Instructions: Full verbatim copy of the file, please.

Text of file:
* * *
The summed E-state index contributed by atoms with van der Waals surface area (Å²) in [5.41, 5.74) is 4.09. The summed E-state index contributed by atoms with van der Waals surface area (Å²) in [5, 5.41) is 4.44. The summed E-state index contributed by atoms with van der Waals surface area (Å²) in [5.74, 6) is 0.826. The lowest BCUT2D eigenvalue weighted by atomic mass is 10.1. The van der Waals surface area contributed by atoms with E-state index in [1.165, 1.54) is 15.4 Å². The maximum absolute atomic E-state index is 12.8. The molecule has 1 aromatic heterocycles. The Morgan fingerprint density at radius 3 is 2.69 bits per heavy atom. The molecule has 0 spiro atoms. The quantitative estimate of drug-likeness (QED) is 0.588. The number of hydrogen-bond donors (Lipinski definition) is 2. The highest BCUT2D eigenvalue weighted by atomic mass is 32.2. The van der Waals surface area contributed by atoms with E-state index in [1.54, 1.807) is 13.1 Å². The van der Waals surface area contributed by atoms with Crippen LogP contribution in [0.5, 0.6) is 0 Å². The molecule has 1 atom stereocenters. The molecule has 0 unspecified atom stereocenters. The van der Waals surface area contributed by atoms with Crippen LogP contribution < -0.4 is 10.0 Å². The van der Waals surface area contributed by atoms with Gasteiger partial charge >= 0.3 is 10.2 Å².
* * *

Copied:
The summed E-state index contributed by atoms with van der Waals surface area (Å²) in [5.41, 5.74) is 4.09. The summed E-state index contributed by atoms with van der Waals surface area (Å²) in [5, 5.41) is 4.44. The summed E-state index contributed by atoms with van der Waals surface area (Å²) in [5.74, 6) is 0.826. The lowest BCUT2D eigenvalue weighted by atomic mass is 10.1. The van der Waals surface area contributed by atoms with E-state index in [1.165, 1.54) is 15.4 Å². The maximum absolute atomic E-state index is 12.8. The molecule has 1 aromatic heterocycles. The Morgan fingerprint density at radius 3 is 2.69 bits per heavy atom. The molecule has 0 spiro atoms. The quantitative estimate of drug-likeness (QED) is 0.588. The number of hydrogen-bond donors (Lipinski definition) is 2. The highest BCUT2D eigenvalue weighted by atomic mass is 32.2. The van der Waals surface area contributed by atoms with E-state index in [1.54, 1.807) is 13.1 Å². The van der Waals surface area contributed by atoms with Crippen LogP contribution in [0.5, 0.6) is 0 Å². The molecule has 1 atom stereocenters. The molecule has 0 unspecified atom stereocenters. The van der Waals surface area contributed by atoms with Crippen LogP contribution < -0.4 is 10.0 Å². The van der Waals surface area contributed by atoms with Gasteiger partial charge >= 0.3 is 10.2 Å².